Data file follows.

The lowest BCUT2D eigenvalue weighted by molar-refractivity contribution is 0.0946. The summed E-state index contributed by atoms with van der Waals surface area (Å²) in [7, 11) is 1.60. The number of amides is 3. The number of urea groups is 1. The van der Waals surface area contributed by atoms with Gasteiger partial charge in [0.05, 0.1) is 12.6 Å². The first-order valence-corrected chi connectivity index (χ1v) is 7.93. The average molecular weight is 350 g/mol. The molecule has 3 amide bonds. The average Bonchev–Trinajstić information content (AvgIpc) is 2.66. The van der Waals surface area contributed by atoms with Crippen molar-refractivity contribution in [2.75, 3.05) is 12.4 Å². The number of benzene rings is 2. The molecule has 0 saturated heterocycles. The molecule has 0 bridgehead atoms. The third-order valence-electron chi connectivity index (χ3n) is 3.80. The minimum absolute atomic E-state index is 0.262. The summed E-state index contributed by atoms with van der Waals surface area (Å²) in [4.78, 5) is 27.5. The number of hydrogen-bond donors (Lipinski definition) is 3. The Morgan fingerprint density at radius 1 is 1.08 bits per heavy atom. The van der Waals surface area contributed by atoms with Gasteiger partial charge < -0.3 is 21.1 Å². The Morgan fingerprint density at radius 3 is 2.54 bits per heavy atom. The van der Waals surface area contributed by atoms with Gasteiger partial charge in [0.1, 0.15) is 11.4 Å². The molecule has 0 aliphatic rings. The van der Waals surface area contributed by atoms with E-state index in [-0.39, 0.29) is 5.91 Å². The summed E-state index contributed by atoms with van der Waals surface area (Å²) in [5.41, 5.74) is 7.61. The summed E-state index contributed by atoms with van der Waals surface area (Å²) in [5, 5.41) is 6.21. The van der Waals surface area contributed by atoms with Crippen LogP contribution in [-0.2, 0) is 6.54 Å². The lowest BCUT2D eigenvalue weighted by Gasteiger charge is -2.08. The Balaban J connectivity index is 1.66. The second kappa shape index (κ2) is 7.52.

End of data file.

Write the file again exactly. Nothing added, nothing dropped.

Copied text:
The lowest BCUT2D eigenvalue weighted by molar-refractivity contribution is 0.0946. The summed E-state index contributed by atoms with van der Waals surface area (Å²) in [7, 11) is 1.60. The number of amides is 3. The number of urea groups is 1. The van der Waals surface area contributed by atoms with Gasteiger partial charge in [0.05, 0.1) is 12.6 Å². The first-order valence-corrected chi connectivity index (χ1v) is 7.93. The average molecular weight is 350 g/mol. The molecule has 3 amide bonds. The average Bonchev–Trinajstić information content (AvgIpc) is 2.66. The van der Waals surface area contributed by atoms with Crippen molar-refractivity contribution in [2.75, 3.05) is 12.4 Å². The number of benzene rings is 2. The molecule has 0 saturated heterocycles. The molecule has 0 bridgehead atoms. The third-order valence-electron chi connectivity index (χ3n) is 3.80. The minimum absolute atomic E-state index is 0.262. The summed E-state index contributed by atoms with van der Waals surface area (Å²) in [4.78, 5) is 27.5. The number of hydrogen-bond donors (Lipinski definition) is 3. The Morgan fingerprint density at radius 1 is 1.08 bits per heavy atom. The van der Waals surface area contributed by atoms with Gasteiger partial charge < -0.3 is 21.1 Å². The Morgan fingerprint density at radius 3 is 2.54 bits per heavy atom. The van der Waals surface area contributed by atoms with Gasteiger partial charge in [0.1, 0.15) is 11.4 Å². The molecule has 0 aliphatic rings. The van der Waals surface area contributed by atoms with E-state index in [-0.39, 0.29) is 5.91 Å². The summed E-state index contributed by atoms with van der Waals surface area (Å²) in [5.41, 5.74) is 7.61. The summed E-state index contributed by atoms with van der Waals surface area (Å²) in [5, 5.41) is 6.21. The van der Waals surface area contributed by atoms with Crippen LogP contribution in [-0.2, 0) is 6.54 Å². The lowest BCUT2D eigenvalue weighted by Gasteiger charge is -2.08. The Balaban J connectivity index is 1.66. The second kappa shape index (κ2) is 7.52.